Settlement and custody

Financial intermediaries
Discretionary client agreement

Get to know how you should settle your trades and the different ways in which you can keep the share certificates safe.

Carl was furious when Kate's firm demanded he pay for his trades immediately instead of waiting for two days. Since the brokerage didn't allow clients to sell share certificates received in initial public offerings (IPOs), Carl couldn't sell his IPO shares to settle up. To make matters worse, leaving his IPO shares at the brokerage meant Carl had to pay a custody fee and handling charges on dividends paid and rights issues proposed. For a while, Carl thought the brokerage was ripping him off. But after checking with market players, he found that he had just misunderstood the settlement process and the different ways shares are kept.

What are the settlement rules?

  • At the end of each trading day (T), the Central Clearing and Settlement System (CCASS), which is operated by Hong Kong Securities Clearing Company Limited (HKSCC), "nets" all buy orders against sell orders for the same stock handled by each brokerage. What's left is a single net position.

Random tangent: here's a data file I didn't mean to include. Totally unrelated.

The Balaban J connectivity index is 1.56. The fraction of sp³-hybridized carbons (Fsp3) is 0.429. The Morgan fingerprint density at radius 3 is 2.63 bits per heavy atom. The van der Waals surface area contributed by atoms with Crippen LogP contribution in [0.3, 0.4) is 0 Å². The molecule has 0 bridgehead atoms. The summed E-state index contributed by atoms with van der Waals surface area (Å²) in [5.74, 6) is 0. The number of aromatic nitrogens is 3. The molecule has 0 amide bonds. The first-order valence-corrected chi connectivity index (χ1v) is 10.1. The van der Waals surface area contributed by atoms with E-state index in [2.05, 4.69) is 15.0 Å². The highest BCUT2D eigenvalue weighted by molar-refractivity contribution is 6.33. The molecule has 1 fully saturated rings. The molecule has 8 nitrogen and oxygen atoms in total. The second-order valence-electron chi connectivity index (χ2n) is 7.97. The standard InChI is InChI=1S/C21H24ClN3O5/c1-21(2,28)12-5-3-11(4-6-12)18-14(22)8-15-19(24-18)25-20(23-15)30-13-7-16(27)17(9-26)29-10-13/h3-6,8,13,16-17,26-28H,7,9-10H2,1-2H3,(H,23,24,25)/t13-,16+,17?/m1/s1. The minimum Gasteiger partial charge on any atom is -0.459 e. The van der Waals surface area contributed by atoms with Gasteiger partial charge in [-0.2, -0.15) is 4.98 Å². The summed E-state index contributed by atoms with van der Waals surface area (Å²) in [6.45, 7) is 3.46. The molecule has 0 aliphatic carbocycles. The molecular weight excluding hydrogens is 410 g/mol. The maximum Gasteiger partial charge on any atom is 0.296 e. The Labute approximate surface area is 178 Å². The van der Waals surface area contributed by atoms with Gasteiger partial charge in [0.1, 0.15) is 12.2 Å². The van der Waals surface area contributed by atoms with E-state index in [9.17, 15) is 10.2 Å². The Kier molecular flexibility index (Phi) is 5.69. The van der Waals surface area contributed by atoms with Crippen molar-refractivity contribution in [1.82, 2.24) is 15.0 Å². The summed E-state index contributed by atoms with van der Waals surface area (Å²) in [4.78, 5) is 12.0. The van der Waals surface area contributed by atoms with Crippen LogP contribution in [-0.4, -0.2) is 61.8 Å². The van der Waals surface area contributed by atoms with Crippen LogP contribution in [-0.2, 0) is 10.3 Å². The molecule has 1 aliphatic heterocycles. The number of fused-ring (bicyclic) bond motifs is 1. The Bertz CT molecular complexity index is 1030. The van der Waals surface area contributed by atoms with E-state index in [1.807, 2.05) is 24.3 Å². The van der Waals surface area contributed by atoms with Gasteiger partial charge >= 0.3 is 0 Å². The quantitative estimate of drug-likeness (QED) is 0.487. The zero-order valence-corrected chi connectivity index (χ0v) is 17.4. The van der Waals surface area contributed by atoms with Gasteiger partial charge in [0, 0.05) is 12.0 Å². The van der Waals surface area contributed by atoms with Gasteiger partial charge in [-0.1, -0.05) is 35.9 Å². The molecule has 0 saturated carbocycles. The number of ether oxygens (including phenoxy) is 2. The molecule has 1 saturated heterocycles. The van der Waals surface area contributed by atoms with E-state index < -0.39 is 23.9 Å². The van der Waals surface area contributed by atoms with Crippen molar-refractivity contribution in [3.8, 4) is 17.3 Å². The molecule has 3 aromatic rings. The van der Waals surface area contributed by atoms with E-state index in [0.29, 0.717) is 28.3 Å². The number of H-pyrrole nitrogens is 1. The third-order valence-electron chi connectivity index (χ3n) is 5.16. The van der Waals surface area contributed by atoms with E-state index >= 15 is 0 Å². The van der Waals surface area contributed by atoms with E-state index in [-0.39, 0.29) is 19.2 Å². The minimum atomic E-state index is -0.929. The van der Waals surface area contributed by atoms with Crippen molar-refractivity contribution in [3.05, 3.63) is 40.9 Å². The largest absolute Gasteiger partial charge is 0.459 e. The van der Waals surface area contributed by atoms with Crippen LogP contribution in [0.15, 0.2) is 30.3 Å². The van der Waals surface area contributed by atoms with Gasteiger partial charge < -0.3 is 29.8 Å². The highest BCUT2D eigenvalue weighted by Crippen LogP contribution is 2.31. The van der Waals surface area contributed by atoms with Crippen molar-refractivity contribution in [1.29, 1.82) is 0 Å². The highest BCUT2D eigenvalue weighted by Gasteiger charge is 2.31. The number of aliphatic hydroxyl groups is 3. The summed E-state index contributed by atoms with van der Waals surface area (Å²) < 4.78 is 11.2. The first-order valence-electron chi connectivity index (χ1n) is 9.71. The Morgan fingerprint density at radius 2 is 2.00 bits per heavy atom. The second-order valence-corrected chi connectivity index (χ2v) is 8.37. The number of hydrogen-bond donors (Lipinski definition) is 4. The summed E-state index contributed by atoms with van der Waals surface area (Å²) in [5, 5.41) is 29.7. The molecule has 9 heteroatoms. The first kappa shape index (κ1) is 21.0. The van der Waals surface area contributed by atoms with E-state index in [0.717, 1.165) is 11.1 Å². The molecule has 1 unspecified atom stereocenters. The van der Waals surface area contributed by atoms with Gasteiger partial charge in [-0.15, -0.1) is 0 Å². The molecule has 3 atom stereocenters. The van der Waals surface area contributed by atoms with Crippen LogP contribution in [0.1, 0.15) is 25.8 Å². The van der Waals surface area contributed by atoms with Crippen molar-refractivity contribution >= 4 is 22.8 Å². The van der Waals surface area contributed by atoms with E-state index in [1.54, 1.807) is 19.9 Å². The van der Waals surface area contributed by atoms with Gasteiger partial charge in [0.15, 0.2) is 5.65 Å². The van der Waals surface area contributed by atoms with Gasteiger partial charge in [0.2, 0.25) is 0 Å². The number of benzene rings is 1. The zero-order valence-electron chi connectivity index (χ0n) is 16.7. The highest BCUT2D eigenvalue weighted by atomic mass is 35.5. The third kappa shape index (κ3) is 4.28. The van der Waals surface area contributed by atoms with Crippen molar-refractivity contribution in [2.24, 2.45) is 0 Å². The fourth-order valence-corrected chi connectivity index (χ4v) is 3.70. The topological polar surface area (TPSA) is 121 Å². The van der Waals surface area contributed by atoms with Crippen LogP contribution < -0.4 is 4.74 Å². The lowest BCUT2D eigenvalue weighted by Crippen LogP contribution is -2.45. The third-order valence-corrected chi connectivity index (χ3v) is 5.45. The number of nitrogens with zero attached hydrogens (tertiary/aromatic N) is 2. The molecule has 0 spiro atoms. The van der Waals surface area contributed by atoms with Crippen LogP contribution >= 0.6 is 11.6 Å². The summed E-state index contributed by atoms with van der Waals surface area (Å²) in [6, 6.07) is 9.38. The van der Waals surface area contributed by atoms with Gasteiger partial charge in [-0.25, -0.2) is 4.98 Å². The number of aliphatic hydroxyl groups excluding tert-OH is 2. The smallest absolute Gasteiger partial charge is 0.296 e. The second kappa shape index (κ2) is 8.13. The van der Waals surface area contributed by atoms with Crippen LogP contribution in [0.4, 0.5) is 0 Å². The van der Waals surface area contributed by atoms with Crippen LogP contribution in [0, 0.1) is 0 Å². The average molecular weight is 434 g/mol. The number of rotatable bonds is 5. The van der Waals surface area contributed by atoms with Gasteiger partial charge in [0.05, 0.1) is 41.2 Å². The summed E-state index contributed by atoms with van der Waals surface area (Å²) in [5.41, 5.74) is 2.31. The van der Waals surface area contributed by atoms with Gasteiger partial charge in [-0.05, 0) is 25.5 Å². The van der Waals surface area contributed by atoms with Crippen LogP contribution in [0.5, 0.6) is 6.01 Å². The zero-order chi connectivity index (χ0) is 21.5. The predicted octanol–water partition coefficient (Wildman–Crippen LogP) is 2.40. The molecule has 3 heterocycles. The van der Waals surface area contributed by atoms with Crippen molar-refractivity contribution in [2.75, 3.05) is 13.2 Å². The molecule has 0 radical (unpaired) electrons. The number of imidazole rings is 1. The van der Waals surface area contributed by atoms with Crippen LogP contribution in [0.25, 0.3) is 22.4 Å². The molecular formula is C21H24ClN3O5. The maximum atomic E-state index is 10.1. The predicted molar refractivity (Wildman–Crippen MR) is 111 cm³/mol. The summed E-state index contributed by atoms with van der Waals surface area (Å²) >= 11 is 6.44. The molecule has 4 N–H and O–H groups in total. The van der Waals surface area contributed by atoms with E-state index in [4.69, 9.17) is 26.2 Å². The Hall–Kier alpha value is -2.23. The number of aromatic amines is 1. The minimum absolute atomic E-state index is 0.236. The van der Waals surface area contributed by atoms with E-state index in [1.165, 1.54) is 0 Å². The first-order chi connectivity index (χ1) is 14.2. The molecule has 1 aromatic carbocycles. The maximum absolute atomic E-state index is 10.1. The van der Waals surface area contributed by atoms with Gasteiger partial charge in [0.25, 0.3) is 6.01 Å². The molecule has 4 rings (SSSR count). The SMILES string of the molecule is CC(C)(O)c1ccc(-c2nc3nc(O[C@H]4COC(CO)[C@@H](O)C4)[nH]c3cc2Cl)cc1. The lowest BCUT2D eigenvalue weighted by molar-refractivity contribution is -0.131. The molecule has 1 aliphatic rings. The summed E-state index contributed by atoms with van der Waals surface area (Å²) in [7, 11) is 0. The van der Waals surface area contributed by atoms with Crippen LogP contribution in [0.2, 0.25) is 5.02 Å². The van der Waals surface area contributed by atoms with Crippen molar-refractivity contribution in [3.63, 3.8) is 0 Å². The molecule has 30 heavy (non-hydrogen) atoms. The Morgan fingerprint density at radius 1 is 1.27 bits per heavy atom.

• Settlement at the brokerage is on a T+2 basis. The brokerage's CCASS account is updated electronically without any transfer of physical shares. For instance, if brokerage A has a net buy position of 5,000 shares in stock C, these shares will be added to its CCASS account and the net purchase cost deducted from its bank account.
  • At the investor level, payment terms are part of the client / brokerage arrangement. This depends on your relationship with your brokerage and on its risk management policy. Some brokerages ask for cash upfront for buy orders. Others may ask for payment on T or on T+2. Similarly, some brokerages may need prior delivery of stocks for sell orders. Others may let you deposit shares after your order is executed. So when you open an account, read the terms and conditions in your client agreement carefully.